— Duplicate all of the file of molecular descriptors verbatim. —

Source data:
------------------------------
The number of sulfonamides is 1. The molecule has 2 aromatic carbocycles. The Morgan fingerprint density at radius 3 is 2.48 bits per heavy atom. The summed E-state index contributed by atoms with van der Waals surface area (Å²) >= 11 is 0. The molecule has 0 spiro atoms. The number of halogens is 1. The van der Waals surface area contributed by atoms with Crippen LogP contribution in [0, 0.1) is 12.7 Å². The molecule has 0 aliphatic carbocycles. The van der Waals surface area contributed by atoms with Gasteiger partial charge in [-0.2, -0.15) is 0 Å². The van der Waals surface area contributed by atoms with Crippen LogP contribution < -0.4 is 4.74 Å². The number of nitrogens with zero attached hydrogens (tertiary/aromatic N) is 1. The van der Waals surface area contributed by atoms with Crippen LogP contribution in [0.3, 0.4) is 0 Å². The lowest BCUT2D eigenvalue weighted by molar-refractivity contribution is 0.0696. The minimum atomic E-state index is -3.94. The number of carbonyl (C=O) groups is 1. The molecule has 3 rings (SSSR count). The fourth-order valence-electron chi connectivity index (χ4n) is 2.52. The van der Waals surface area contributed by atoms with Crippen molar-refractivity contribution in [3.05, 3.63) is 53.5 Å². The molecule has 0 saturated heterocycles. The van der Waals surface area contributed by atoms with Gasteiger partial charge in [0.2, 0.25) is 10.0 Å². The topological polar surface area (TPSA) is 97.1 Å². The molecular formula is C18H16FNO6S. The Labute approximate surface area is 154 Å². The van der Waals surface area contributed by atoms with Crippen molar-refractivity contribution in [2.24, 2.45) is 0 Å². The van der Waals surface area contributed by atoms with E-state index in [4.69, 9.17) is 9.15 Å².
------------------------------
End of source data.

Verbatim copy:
The number of sulfonamides is 1. The molecule has 2 aromatic carbocycles. The Morgan fingerprint density at radius 3 is 2.48 bits per heavy atom. The summed E-state index contributed by atoms with van der Waals surface area (Å²) >= 11 is 0. The molecule has 0 spiro atoms. The number of halogens is 1. The van der Waals surface area contributed by atoms with Crippen LogP contribution in [0, 0.1) is 12.7 Å². The molecule has 0 aliphatic carbocycles. The van der Waals surface area contributed by atoms with Gasteiger partial charge in [-0.2, -0.15) is 0 Å². The van der Waals surface area contributed by atoms with Crippen LogP contribution < -0.4 is 4.74 Å². The number of nitrogens with zero attached hydrogens (tertiary/aromatic N) is 1. The van der Waals surface area contributed by atoms with Crippen LogP contribution in [0.3, 0.4) is 0 Å². The lowest BCUT2D eigenvalue weighted by molar-refractivity contribution is 0.0696. The minimum atomic E-state index is -3.94. The number of carbonyl (C=O) groups is 1. The molecule has 3 rings (SSSR count). The fourth-order valence-electron chi connectivity index (χ4n) is 2.52. The van der Waals surface area contributed by atoms with Crippen molar-refractivity contribution in [3.05, 3.63) is 53.5 Å². The molecule has 0 saturated heterocycles. The van der Waals surface area contributed by atoms with Gasteiger partial charge in [0.2, 0.25) is 10.0 Å². The topological polar surface area (TPSA) is 97.1 Å². The molecular formula is C18H16FNO6S. The Labute approximate surface area is 154 Å². The van der Waals surface area contributed by atoms with Crippen molar-refractivity contribution in [2.24, 2.45) is 0 Å². The van der Waals surface area contributed by atoms with E-state index in [4.69, 9.17) is 9.15 Å².